Don’t you think it is fair to expect that statements, conversations and requests that are recorded for our benefit in the Bible should be actionable for us today?

And Thomas wasn’t even in the same place with Jesus when he made his request. And it was a random request that didn’t follow any liturgical framework or Jewish tradition. [the painting was by Michelangelo Merisi Caravaggio whose works I have used before]

And Thomas’ response to Jesus’ response was worship. Not surprising either. So, I would suggest to you to try expecting God to respond when your words are heartfelt and expressive of your true desires. Listen for his reply. Give some time to the conversation as you would anyone else in your life. Expect God to do something. I really don’t think you’ll be disappointed.

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Look for “Part 2: Offer a new idea” at this same site next week.

Redemptive poetry from John Donne

I was an English & American Literature major in college. And one of my favorite courses was in Renaissance Poetry. There was a freshness and romantic tenor to many poets of that time. John Donne who was a metaphysical poet and a pastor in England was my favorite.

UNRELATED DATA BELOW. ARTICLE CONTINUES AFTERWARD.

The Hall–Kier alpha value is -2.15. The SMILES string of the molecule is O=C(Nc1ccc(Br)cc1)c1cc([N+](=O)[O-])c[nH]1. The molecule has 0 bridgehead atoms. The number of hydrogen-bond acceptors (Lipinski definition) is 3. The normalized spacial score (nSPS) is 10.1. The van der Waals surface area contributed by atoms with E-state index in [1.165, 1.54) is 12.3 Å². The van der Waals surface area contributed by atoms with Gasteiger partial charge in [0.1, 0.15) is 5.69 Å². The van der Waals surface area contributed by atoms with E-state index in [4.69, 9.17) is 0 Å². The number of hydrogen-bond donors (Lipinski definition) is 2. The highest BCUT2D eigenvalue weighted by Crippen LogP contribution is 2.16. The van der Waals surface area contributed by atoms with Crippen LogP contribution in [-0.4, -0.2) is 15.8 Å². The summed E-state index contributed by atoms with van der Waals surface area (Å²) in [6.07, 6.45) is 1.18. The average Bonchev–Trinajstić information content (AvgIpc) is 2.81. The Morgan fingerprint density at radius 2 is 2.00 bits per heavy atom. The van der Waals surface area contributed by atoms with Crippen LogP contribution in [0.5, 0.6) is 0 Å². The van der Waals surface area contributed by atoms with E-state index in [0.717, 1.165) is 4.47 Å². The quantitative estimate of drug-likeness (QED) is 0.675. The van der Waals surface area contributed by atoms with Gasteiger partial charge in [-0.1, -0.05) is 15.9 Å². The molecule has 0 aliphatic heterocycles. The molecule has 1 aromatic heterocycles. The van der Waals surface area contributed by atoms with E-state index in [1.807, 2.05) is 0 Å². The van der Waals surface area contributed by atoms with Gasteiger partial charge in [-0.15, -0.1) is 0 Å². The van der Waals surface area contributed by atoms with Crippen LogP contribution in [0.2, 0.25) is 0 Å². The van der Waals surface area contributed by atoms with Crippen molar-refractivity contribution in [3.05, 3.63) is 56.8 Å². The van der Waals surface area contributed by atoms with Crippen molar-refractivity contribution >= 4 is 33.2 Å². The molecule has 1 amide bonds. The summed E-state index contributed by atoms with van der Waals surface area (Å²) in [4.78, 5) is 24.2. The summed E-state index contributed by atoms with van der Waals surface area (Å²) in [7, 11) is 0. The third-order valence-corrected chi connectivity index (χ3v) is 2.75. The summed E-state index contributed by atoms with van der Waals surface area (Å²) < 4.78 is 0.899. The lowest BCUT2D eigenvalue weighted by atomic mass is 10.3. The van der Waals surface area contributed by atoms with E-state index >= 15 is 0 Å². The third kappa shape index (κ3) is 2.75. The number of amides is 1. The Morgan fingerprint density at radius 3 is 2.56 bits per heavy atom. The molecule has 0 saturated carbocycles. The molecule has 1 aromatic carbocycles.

He wrote beauty and truth painting a picture for his parish and followers. Here is one such poetic description that gives us the picture of redemption:

There we leave you in that blessed dependency,
To hang upon him that hangs upon the cross,
There bathe in his tears,
There suck at his wounds, and
Lie down in peace in his grave,
Till he vouchsafe you a resurrection, and
An ascension into that Kingdom, which
He has purchased for you with the inestimable price of his incorruptible blood. ~ John Donne (1572-1631)

Testing My Heart of Faith